The state of Minnesota has shut down, leaving St. Louis Park resident among more than 20,000 public employees now without a job.
After weeks of intense negotiations, capped by closed-door sessions through Thursday’s waning minutes, Gov. Mark Dayton and Republican lawmakers failed to agree on an operating budget for the coming biennium.
Earlier in the week, Dayton said a deal would have to be done by Wednesday in order to draft and pass the necessary legislation. But Thursday, the governor continued meeting with GOP leaders on-and-off trying to put an agreement in place.
The shutdown will trigger the loss of a number of state services not deemed critical by a Ramsey County judge on Wednesday. It will also leave Kaufman, a City Council candidate who works as a state negotiations manager, searching for what’s next.
“I have a wife and three kids,” Kaufman said. “It’s a fairly big concern.”
Kaufman said only one person kept his job among his small team of five within the larger Department of Administration. The other four got official notices Thursday morning from the human resources department.
“(There was) a lot of anxiety in coming down to the last minute,” Kaufman said.
The council candidate said he would spend his shutdown free time focusing on his kids and campaign. He said he doesn’t have another source of income, and because of the uncertainty of how long a shutdown will last, doesn’t think he will get one.
“I didn’t know until today if I would be working or not,” Kaufman said. “So how do we set up another job?”
Kaufman said he might file for unemployment if a shutdown drags on, adding that he believes a number of other state employees might as well. He said he has supported the governor’s position throughout, adding that his impression is that Dayton is more concerned with public workers than Republican legislators are.
“I think there is a lot of frustration (among state employees) with the legislature,” Kaufman added.
There appeared to be a glimmer of hope early Thursday evening that a deal might be reached. But at around 8:30 p.m., Rep. Tony Cornish (R-District 24B) reported to his seat in the Minnesota House saying he had received a message from the GOP leadership to do so.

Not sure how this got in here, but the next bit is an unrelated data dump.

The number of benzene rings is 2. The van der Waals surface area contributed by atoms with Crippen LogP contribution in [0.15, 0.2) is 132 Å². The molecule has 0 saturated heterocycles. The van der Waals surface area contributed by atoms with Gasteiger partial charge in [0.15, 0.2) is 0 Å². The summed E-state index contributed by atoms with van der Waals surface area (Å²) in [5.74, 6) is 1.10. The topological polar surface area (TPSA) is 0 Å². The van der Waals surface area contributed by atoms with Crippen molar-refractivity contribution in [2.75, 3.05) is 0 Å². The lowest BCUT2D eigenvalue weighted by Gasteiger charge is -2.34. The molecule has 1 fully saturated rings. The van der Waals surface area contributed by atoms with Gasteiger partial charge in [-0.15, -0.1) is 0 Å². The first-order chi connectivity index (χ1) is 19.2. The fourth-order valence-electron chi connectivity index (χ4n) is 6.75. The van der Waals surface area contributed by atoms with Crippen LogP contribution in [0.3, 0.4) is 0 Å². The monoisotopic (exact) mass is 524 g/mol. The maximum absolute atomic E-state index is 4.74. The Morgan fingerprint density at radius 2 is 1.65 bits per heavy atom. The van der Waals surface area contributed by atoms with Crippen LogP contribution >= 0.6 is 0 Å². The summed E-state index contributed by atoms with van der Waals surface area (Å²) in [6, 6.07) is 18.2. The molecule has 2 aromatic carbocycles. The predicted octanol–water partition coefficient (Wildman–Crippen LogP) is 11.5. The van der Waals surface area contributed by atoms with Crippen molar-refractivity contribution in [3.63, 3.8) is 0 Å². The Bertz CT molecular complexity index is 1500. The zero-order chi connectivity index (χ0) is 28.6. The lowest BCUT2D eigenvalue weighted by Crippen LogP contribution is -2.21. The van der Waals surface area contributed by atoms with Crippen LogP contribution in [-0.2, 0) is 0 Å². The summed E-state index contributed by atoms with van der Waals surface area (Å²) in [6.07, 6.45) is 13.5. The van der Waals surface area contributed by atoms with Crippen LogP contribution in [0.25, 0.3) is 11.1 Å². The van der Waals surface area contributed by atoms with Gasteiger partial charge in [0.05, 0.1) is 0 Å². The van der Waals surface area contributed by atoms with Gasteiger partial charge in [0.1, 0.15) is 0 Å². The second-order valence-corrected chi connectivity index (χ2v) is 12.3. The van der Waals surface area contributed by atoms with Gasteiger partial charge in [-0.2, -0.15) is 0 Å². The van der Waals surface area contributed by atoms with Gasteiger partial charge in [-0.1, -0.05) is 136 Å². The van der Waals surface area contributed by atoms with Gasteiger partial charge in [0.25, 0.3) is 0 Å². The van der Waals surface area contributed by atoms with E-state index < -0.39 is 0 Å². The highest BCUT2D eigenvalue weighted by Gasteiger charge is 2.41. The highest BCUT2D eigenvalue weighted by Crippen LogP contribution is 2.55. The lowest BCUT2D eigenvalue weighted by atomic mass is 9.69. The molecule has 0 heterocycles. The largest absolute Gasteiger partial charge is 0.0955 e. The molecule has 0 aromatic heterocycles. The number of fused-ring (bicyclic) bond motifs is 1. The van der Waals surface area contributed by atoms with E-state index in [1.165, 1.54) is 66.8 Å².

“There is always time for a deal,” Cornish told reporters as he walked into the House.
The gesture was called “grandstanding,” “theatrics” and “mock legislature” by Democratic minority leaders Sen. Tom Bakk and Rep. Paul Thissen.
Bakk took the podium at 9 p.m. and pleaded with his GOP counterparts to return to the negotiating table instead of sitting in the legislature.
“We are running out of time,” he said plainly.
Bakk’s statement proved prophetic. Fiscal year 2012-13 began at 12:01 a.m. today without a budget in place. Owing to a June 29 ruling by Ramsey County District Court Judge Kathleen Gearin, state correctional facilities, nursing homes, public safety, and payment of medical services are all considered “core functions” of government and will continue operating. Everything else is no longer functional until a budget deal is reached.
St. Louis Park Sen. Ron Latz (DFL-District 44) said he was "saddened, (and) certainly frustrated" by the shutdown.
"The Republicans have decided they'd rather shut down to protect the wealthiest 2 percent of Minnesotans," Latz said, a reference to Dayton's plan to raise revenue by implementing a new tax on the state's highest earners.
At the heart of the impasse is a nearly $2 billion difference between the governor’s operating budget and the budget proposed by the GOP. Dayton and GOP leadership haven’t committed to a date for the next round of negotiations.